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More of the same? Erdogan rule to replace emergency rule in Turkey

President Recep Tayyip Erdogan will reportedly not extend Turkey's state of emergency, in place since the 2016 coup, when it expires, but critics warn Erdogan has just gained many of the powers it afforded him.
A pedestrian lights a cigarette as he walks past in banners with portraits of Turrkish President Recep Tayyip Erdogan (L) and the leader of Nationalist Movement Party (MHP) Devlet Bahceli in Istanbul on June 19, 2018. - Turkey is preparing for tight presidential and parliamentary elections on June 24, while many analysts say President Erdogan wants a major foreign policy success to give him a final boost. (Photo by Aris MESSINIS / AFP)        (Photo credit should read ARIS MESSINIS/AFP/Getty Images)

An influential pro-government Turkish newspaper reported that Turkish President Recep Tayyip Erdogan and his nationalist allies have agreed not to extend the state of emergency that has been in place since the failed 2016 coup when the current three-month period expires in July. Sabah's report followed yesterday’s meeting between Erdogan and far-right Nationalist Movement Party (MHP) leader Devlet Bahceli. The hard-line nationalist leader had earlier aired opposition to any relaxing of emergency rule. 

Bahceli wants to be rewarded for his support, which saw Erdogan and his Justice and Development Party (AKP) win Sunday’s presidential and parliamentary elections and usher in a new executive presidency to replace the parliamentary system. Select Cabinet and other posts may well go to the MHP, although it remains unclear which ones. The Cabinet, which is expected to include two deputy presidents, is supposed to be announced July 8. Bahceli is reportedly pushing for the defense and interior portfolios.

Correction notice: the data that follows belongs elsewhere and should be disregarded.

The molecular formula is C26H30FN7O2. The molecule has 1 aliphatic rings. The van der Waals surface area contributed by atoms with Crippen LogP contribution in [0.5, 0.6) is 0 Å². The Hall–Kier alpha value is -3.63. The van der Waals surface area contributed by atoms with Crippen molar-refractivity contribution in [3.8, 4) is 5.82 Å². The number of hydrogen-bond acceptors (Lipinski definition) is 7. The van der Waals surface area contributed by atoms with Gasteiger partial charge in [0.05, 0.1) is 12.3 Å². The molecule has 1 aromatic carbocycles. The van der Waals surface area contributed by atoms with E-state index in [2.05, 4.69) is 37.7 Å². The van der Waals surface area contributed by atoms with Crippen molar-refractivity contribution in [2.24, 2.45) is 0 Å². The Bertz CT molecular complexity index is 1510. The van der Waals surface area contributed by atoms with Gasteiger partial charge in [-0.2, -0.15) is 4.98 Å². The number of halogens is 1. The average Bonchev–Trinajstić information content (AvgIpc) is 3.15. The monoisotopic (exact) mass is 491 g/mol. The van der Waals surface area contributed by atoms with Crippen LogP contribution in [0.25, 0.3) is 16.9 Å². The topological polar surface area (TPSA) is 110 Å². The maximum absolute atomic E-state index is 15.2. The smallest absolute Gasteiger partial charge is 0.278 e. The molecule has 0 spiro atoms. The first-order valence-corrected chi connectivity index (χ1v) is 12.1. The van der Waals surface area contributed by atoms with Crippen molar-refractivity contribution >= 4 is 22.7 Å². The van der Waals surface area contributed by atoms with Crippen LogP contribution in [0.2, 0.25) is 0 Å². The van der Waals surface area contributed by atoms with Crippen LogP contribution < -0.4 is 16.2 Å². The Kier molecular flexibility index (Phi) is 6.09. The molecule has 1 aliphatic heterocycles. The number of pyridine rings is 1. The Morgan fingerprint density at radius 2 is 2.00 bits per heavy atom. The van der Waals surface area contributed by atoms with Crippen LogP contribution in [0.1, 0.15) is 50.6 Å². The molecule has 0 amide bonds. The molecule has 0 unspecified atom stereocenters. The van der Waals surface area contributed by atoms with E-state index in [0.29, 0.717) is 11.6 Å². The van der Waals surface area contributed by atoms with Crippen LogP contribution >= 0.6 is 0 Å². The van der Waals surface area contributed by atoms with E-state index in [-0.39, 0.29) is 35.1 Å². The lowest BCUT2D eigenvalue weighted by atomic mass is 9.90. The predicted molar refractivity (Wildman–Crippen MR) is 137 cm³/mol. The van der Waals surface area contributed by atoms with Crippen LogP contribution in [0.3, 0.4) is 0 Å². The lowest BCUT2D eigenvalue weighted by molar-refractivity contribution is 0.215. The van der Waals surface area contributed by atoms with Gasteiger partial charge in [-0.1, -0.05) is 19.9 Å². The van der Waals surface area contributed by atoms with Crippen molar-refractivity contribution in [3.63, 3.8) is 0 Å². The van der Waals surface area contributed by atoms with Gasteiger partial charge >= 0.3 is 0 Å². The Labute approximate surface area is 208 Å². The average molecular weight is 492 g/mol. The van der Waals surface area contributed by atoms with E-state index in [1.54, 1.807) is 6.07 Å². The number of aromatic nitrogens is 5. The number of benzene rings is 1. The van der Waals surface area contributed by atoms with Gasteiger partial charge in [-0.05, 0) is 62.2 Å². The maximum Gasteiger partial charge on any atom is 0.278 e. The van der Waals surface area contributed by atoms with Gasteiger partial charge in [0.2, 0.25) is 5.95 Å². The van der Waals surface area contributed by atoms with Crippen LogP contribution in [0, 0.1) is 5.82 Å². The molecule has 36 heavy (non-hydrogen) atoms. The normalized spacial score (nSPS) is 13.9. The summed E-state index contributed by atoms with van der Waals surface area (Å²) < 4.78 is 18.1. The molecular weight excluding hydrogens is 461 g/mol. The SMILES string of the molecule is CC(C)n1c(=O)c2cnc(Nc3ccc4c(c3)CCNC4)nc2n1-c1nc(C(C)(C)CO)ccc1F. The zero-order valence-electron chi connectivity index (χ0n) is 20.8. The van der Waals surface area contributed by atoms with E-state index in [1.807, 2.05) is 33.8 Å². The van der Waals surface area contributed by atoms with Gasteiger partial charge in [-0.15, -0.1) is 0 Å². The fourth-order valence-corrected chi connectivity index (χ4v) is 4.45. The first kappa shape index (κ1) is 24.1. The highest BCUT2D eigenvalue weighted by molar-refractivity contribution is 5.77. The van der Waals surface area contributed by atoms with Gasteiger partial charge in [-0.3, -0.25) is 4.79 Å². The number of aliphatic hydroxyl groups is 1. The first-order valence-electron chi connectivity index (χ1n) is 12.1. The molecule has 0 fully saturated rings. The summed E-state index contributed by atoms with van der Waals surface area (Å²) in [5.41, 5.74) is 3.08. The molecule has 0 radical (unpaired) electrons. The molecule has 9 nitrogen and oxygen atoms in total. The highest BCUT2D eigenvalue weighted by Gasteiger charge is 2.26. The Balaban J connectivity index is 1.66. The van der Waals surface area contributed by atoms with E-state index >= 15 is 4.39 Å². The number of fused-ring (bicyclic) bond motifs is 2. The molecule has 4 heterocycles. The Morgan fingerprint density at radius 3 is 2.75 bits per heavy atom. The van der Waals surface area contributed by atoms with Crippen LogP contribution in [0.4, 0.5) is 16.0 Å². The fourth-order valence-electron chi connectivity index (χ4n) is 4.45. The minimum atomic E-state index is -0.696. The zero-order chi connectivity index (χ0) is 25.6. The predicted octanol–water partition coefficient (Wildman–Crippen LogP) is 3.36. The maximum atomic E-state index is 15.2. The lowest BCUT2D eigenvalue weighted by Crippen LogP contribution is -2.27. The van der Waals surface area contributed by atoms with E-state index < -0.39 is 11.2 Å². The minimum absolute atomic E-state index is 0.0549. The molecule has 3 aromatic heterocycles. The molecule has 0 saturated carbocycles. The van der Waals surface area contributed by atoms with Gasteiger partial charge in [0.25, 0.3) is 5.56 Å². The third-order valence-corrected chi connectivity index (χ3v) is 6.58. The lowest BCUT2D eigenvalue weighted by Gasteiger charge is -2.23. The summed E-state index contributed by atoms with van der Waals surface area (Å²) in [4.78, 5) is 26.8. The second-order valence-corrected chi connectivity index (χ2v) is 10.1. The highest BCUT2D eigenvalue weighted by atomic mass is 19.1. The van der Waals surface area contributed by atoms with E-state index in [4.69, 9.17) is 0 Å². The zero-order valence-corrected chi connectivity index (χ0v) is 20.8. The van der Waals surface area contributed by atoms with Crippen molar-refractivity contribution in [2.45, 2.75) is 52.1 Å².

The AKP will likely retain control over foreign affairs, the economy, energy and education. 

All eyes are trained on Erdogan’s son-in-law Berat Albayrak, who presents himself as the Turkish leader’s anointed successor. Albayrak is currently minister of energy but is said to yearn to become the country’s top diplomat, much as top presidential adviser Ibrahim Kalin does. But Albayrak was fielded as a parliamentary candidate — Kalin wasn’t — and won a seat in Istanbul. Under the new system, Cabinet members are picked from outside the legislature. Albayrak could theoretically relinquish his seat, allowing another AKP candidate to pick it up in a by-election.

In any case, Erdogan, who now has the power to appoint and sack ministers, judges and assorted other officials at will, is the sole boss.

But he also recognizes that scrapping the state of emergency under which tens of thousands of civil servants, academics, journalists and politicians have been purged or jailed for alleged links to the coup would give Turkey’s sagging image a sorely needed boost. Just as importantly, it might restore some measure of investor confidence in the country’s troubled economy hit by a sinking currency, rising inflation and a mammoth current account deficit.

In what some called a hopeful sign, Turkish economist and columnist Mehmet Altan was released from prison yesterday.